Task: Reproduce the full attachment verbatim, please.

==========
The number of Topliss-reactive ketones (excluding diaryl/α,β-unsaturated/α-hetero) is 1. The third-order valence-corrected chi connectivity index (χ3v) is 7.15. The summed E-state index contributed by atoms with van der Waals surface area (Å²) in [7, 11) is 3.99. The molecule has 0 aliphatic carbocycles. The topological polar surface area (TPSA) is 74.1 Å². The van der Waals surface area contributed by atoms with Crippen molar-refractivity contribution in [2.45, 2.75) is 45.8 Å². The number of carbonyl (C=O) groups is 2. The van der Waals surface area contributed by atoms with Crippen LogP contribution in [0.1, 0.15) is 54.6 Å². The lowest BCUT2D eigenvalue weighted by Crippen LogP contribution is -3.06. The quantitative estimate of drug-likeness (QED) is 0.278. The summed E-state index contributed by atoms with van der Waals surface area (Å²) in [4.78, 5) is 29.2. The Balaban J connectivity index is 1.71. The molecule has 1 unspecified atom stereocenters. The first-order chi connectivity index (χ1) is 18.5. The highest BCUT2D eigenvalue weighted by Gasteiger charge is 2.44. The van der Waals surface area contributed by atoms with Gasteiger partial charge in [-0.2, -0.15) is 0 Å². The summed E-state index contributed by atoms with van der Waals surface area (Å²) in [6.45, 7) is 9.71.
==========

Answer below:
The number of Topliss-reactive ketones (excluding diaryl/α,β-unsaturated/α-hetero) is 1. The third-order valence-corrected chi connectivity index (χ3v) is 7.15. The summed E-state index contributed by atoms with van der Waals surface area (Å²) in [7, 11) is 3.99. The molecule has 0 aliphatic carbocycles. The topological polar surface area (TPSA) is 74.1 Å². The van der Waals surface area contributed by atoms with Crippen molar-refractivity contribution in [2.45, 2.75) is 45.8 Å². The number of carbonyl (C=O) groups is 2. The van der Waals surface area contributed by atoms with Crippen LogP contribution in [0.1, 0.15) is 54.6 Å². The lowest BCUT2D eigenvalue weighted by Crippen LogP contribution is -3.06. The quantitative estimate of drug-likeness (QED) is 0.278. The summed E-state index contributed by atoms with van der Waals surface area (Å²) in [4.78, 5) is 29.2. The Balaban J connectivity index is 1.71. The molecule has 1 unspecified atom stereocenters. The first-order chi connectivity index (χ1) is 18.5. The highest BCUT2D eigenvalue weighted by Gasteiger charge is 2.44. The van der Waals surface area contributed by atoms with Gasteiger partial charge in [-0.2, -0.15) is 0 Å². The summed E-state index contributed by atoms with van der Waals surface area (Å²) in [6.45, 7) is 9.71.